Get er done !!
From Kaiser Health News:
Three out of four Americans older than 60 don’t get a shingles vaccine to protect themselves from the virus’ miseries: rashes over the face and body, stinging pain that can last for weeks or months and the threat of blindness.
The shingles vaccine is not the only shot that public health officials are struggling to persuade older Americans to get.
Vaccination rates for children have steadily risen well over 90 percent the past few years, but the rates for older adults getting flu, pneumonia, tetanus or shingles shots – the four most used vaccines among the elderly ‑- have stayed stubbornly flat and trail national goals, according to the latest federal data. That leaves millions of older adults at risk of dying, being hospitalized, or, in the case of shingles, suffering debilitating effects that can last years.
With the fall flu vaccination season starting this month, public health officials say they
Here’s how the challenge measures up for each vaccine:
— One in three seniors each year skips the flu vaccine, recommended annually for everyone over 6-months-old. Between 3,000 and 49,000 Americans, primarily older adults, died of flu or related illnesses each flu season for 30 years through 2007, according to the Centers for Disease Control and Prevention’s latest estimates. Immunization rates for seniors have been around 65 percent for more than 15 years. The federal government’s goal is 90 percent by 2020.
— Four in 10 seniors are not vaccinated for pneumonia. It’s recommended once for people 65 and older who did not have it previously. Pneumonia affects about 900,000 seniors a year. Immunization rates are up only slightly in the past decade.
— Nearly half of seniors are not immunized for tetanus. A shot is recommended once every 10 years to prevent a rare but often deadly bacterial condition known as “lockjaw.” Vaccination rates have changed little since 2008.
— The shingles vaccine has the lowest adoption rates by older adults regarding those leading preventives — 76 percent of them had not received it as of 2013, the latest year that data is available. There are an estimated 1 million cases each year in the United States, half among people older than 60. Shingles is caused by a reactivation in the body of the same virus that causes chickenpox. The vaccine, approved in 2006, is recommended once for everyone age 60 and over, regardless whether they had chickenpox. Nearly one out of three people in the United States will develop shingles in their lifetime.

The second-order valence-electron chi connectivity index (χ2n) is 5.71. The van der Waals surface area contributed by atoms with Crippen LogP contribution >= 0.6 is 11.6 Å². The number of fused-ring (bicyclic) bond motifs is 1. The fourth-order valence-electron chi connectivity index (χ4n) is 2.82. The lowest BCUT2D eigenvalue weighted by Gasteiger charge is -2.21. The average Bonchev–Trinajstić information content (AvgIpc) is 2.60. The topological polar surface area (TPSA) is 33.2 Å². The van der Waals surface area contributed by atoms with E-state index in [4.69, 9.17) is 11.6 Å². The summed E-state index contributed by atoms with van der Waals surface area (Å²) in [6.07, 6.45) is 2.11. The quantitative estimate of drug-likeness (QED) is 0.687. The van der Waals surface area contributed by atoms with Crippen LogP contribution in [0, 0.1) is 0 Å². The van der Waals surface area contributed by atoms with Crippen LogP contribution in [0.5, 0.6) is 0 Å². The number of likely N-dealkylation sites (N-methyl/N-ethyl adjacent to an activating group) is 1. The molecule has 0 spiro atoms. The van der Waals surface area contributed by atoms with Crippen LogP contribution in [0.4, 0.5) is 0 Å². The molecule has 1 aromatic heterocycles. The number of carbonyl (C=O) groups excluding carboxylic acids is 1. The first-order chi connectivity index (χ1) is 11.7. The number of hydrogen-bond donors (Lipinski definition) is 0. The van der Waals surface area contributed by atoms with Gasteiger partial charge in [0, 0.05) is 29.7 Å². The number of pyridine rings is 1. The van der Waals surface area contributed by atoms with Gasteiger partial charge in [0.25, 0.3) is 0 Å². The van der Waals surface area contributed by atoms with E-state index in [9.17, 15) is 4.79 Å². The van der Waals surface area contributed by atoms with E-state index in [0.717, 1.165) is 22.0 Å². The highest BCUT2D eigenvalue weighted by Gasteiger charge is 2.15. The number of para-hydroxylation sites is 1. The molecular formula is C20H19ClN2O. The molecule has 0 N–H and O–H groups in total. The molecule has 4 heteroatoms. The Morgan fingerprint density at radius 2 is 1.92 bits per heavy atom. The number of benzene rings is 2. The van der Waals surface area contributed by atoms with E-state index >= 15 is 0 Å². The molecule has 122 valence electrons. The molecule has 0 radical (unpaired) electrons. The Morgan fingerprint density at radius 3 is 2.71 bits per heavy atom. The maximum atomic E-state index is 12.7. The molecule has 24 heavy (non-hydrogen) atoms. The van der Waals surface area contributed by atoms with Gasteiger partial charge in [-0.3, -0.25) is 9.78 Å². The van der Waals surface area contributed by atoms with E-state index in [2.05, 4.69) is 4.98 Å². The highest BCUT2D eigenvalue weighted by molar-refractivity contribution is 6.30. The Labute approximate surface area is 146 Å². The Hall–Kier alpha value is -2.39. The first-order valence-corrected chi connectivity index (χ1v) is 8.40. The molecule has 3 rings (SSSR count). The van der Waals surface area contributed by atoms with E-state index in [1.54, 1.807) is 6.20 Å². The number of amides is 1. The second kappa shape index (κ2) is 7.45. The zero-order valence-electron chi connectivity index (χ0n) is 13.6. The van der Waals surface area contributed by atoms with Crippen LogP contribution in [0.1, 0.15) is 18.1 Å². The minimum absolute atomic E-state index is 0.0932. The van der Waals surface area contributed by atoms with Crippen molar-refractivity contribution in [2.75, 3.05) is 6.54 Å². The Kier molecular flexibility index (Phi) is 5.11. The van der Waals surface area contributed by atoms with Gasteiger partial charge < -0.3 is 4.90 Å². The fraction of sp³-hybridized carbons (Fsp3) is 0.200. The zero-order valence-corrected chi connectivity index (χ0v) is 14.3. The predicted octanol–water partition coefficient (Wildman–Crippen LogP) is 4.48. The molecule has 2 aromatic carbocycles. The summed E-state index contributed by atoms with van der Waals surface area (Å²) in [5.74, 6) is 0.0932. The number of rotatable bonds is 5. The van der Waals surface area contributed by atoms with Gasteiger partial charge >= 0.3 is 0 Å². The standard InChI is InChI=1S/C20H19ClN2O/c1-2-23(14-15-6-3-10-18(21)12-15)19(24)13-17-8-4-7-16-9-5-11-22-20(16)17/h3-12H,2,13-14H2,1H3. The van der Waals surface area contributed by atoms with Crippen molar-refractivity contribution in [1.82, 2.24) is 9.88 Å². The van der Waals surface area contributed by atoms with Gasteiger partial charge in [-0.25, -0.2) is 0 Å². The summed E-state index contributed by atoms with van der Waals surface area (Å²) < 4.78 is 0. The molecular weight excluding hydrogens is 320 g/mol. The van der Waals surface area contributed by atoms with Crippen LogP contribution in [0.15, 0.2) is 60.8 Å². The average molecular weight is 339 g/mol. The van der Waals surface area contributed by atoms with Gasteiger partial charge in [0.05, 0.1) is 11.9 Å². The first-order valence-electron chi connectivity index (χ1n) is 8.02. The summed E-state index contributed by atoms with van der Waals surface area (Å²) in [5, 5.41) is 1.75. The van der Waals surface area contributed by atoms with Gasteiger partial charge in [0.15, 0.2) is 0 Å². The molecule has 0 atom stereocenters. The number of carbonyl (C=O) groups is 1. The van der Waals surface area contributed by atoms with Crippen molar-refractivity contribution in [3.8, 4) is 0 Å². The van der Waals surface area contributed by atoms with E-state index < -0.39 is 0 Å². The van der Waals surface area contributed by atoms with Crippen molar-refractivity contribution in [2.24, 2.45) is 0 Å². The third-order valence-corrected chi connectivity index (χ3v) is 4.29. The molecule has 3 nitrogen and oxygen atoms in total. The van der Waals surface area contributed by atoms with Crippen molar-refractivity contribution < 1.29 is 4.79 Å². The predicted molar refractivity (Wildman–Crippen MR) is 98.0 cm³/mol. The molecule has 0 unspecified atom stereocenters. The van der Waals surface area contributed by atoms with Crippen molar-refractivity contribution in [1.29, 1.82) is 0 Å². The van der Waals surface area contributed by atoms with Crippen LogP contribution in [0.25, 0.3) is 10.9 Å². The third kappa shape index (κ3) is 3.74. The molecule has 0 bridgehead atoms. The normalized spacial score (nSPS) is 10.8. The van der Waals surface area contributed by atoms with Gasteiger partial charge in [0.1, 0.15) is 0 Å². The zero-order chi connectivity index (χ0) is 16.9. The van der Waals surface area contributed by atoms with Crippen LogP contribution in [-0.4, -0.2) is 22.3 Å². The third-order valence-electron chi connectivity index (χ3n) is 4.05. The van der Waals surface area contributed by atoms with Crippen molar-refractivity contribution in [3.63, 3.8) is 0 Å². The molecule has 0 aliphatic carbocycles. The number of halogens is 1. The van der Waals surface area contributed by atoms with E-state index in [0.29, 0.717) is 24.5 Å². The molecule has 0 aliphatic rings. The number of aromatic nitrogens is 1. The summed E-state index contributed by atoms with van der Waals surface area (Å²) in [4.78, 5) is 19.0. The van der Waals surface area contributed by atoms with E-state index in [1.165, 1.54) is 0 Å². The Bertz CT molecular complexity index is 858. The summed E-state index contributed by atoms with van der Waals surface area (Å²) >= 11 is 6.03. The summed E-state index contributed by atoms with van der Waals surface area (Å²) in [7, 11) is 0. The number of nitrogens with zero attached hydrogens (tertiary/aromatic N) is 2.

Medical experts say adult immunizations’ slow growth is linked to other factors too.
The Affordable Care Act requires private insurers to pay 100 percent for all preventive services including vaccines.
Medicare patients don’t get the same deal. Flu and pneumonia shots are free for them because they are covered under Medicare Part B, but vaccinations for shingles and tetanus are covered under Medicare Part D and often require co-payments of $100 or more. [And yet birth control is “free”]
“It makes absolutely no sense,” said Jeff Levi, executive director of Trust for America’s Health, a nonprofit health policy group.
Another challenge is primary care physicians often don’t store the shingles vaccine in their office because it has a limited shelf life and billing private Medicare prescription drug insurers is complex. Doctors often issue a prescription for the shot and the patient fills it at a pharmacy or health clinic. That extra step deters some people.
“Money becomes a hurdle for patients and providers,” said Dr. Reid Blackwelder, a family doctor in Kingsport, Tenn., and chairman of the American Academy of Family Physicians.
Another reason for low adult participation is lack of patient education. “Many adults don’t know what vaccines they should have,” said Wergin, the Nebraska doctor. One tip: The new tetanus vaccine includes a booster for whooping cough, which helps seniors and protects their grandchildren from illness.
KHN’s coverage of aging and long term care issues is supported in part by a grant from The SCAN Foundation.
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Categories: Observations on life